Mom asked me to be her Medical Advocate – Now What?

When my mom received her diagnosis of Multiple Myeloma (a type of blood cancer), I was with her in the doctor’s office. Although at that time I could not grasp the enormity of the decision to accompany her that day, I had stepped into the role of being my mom’s medical advocate as she began her journey of fighting this devastating disease.  Hopefully sharing what I have discovered along the way will help give some insights if you find yourself in this role.

First, we had to make sure all the legal documents were in place, including contacting an attorney to get a Durable Healthcare Power of Attorney (a legal document that authorizes someone to make healthcare decisions on your behalf). We had those difficult discussions about end of life care, and if having an Advanced Directive (a legal document where you list out your wishes regarding medical treatments and end of life care) made sense, so there would be no confusion about her desires.  As this diagnosis was a surprise for my mom, the attorney we worked with also included a provision allowing me to make decisions about my mom’s remains, as my mom had not done any pre-planning for burial, etc.  If you don’t know a good attorney, getting a referral for a good estate planning attorney can go a long way.

We then had to make sure to get the proper documents in the hands of those who needed them (doctors/hospitals where she would be treated). In Washington, we also have an official form called Physician Orders for Life Sustaining Treatment (P.O.L.S.T.) (a document giving clear directives for giving or withholding specific medical care, such as C.P.R or intubation).  If you have been tasked with being the medical advocate and have been given the power to make healthcare decisions, you will be asked to fill out this form at some point along the way.  Once all the paperwork is in place, communication flows more freely and you can become a more informed advocate for your loved one.

Next came the many appointments, decisions about treatment options, management of side effects and management of pain. My mom (a former nurse) had strong opinions about these items and what made sense for her. I did not always share her opinions, nor understand her concerns (not being in the medical profession myself), but it was not about my wishes, it was about hers.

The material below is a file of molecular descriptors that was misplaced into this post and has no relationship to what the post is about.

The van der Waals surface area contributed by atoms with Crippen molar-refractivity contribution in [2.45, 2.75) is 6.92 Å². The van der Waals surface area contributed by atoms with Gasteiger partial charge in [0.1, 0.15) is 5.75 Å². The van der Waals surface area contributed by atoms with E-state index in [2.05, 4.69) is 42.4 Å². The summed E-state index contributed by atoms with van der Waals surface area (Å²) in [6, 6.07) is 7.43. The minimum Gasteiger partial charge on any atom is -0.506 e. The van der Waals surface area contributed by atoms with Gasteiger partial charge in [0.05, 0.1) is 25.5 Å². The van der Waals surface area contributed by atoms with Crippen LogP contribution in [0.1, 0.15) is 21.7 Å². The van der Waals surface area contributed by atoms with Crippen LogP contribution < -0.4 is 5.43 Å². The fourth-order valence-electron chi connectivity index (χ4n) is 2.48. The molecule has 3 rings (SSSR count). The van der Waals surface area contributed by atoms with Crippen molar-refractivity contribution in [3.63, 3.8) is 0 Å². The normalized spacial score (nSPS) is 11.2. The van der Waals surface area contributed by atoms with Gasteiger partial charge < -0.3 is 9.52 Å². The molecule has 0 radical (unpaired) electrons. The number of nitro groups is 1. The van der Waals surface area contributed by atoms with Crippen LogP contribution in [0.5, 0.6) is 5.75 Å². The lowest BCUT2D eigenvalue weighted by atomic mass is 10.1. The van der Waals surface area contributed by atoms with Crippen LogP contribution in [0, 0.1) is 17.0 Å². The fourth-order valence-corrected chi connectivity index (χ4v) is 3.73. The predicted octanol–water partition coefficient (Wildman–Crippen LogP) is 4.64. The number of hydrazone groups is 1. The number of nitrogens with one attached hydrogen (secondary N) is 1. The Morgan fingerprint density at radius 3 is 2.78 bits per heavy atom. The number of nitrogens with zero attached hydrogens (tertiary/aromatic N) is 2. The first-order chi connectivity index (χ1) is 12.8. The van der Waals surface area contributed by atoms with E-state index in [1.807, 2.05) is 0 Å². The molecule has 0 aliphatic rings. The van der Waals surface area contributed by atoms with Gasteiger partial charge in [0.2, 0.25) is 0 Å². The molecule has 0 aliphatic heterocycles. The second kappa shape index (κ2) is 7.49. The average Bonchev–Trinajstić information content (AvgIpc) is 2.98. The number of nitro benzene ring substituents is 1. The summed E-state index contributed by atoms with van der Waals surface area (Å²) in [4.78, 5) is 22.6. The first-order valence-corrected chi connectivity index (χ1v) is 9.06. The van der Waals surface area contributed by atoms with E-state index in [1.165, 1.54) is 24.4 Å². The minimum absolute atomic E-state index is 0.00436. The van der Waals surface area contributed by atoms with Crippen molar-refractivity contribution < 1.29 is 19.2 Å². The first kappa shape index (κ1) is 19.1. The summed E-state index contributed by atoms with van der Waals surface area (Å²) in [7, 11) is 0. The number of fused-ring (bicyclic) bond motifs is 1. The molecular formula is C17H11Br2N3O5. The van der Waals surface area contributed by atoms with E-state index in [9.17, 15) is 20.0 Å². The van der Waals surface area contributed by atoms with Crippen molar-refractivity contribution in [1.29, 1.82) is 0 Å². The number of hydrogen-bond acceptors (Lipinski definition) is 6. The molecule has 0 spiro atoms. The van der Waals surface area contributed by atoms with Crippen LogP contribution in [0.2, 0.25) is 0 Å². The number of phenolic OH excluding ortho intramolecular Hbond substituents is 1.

This is one of the more challenging areas we face as an advocate. Though we may have been given the power to make the decisions, it is about what is in our loved one’s best interest – not ours.  Being that advocate for our loved one, requires us to have those difficult discussions, to seek understanding of the options, and to speak up when the doctors recommend one treatment option but you know your loved one prefers a different treatment option.

I was also tasked with communicating with siblings and other family members, so mom didn’t have to repeat the information over and over. Being the voice to the rest of the family helped give mom space to process the doctor’s report.  It is important to know what your family member does and does NOT want to be shared, and with whom.  If you are entrusted with this role, you will need to learn when to speak and when to hold your tongue!

Being in the communication role also allowed my mom the freedom to make her own decisions without the pressure of well-intentioned opinions from the family. Sometimes family members may not understand why they cannot participate in these decisions, which can cause hurt feelings.  Remembering you are the buffer for your loved one and learning to speak with compassion yet firmness can aid in diplomatically diffusing emotionally charged discussions.

Finally, when you are Medical Advocate for your loved one, it is imperative that you take care of yourself and get assistance when needed. Very rarely are we called into this role when it is convenient for us.  We often have family obligations and responsibilities of our own to manage, on top of advocating for our loved one.  Remember to seek out help when you need it, whether it’s a snack for your kid’s classroom, a friend’s ear to bend, or a professional to navigate the challenges you face.  And please take a few moments to just breathe.  If we don’t take care of ourselves, we won’t be able to take care of them.

Though each situation is unique and challenging in its own way, my hope is that what I’ve shared will be a help along on your journey as Medical Advocate for your loved one.

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